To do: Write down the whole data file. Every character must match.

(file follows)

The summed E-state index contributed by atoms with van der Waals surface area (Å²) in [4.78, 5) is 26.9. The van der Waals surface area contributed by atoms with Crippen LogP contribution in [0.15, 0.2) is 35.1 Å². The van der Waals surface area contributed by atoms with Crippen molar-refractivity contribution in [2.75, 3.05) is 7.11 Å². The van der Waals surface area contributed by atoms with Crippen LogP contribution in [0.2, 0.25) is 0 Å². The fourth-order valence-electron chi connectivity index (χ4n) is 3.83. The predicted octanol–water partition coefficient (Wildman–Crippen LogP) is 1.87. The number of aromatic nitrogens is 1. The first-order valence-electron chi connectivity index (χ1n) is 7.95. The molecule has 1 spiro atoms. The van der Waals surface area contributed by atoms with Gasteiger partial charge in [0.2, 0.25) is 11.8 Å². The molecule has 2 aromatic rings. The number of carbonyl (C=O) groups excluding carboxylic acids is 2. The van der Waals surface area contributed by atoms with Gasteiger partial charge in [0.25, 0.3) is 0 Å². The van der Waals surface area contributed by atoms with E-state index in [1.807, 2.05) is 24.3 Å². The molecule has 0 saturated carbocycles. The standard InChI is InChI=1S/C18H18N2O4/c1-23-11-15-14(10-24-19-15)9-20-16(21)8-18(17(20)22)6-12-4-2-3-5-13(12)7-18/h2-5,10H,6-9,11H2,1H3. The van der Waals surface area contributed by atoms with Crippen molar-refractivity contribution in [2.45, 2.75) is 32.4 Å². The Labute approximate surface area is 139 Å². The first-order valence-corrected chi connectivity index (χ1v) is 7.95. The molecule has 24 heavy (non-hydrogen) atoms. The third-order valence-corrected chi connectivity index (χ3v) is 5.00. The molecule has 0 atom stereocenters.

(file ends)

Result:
The summed E-state index contributed by atoms with van der Waals surface area (Å²) in [4.78, 5) is 26.9. The van der Waals surface area contributed by atoms with Crippen LogP contribution in [0.15, 0.2) is 35.1 Å². The van der Waals surface area contributed by atoms with Crippen molar-refractivity contribution in [2.75, 3.05) is 7.11 Å². The van der Waals surface area contributed by atoms with Crippen LogP contribution in [0.2, 0.25) is 0 Å². The fourth-order valence-electron chi connectivity index (χ4n) is 3.83. The predicted octanol–water partition coefficient (Wildman–Crippen LogP) is 1.87. The number of aromatic nitrogens is 1. The first-order valence-electron chi connectivity index (χ1n) is 7.95. The molecule has 1 spiro atoms. The van der Waals surface area contributed by atoms with Gasteiger partial charge in [0.2, 0.25) is 11.8 Å². The molecule has 2 aromatic rings. The number of carbonyl (C=O) groups excluding carboxylic acids is 2. The van der Waals surface area contributed by atoms with Gasteiger partial charge in [0.25, 0.3) is 0 Å². The van der Waals surface area contributed by atoms with E-state index in [1.807, 2.05) is 24.3 Å². The molecule has 0 saturated carbocycles. The standard InChI is InChI=1S/C18H18N2O4/c1-23-11-15-14(10-24-19-15)9-20-16(21)8-18(17(20)22)6-12-4-2-3-5-13(12)7-18/h2-5,10H,6-9,11H2,1H3. The van der Waals surface area contributed by atoms with Crippen molar-refractivity contribution in [2.45, 2.75) is 32.4 Å². The Labute approximate surface area is 139 Å². The first-order valence-corrected chi connectivity index (χ1v) is 7.95. The molecule has 24 heavy (non-hydrogen) atoms. The third-order valence-corrected chi connectivity index (χ3v) is 5.00. The molecule has 0 atom stereocenters.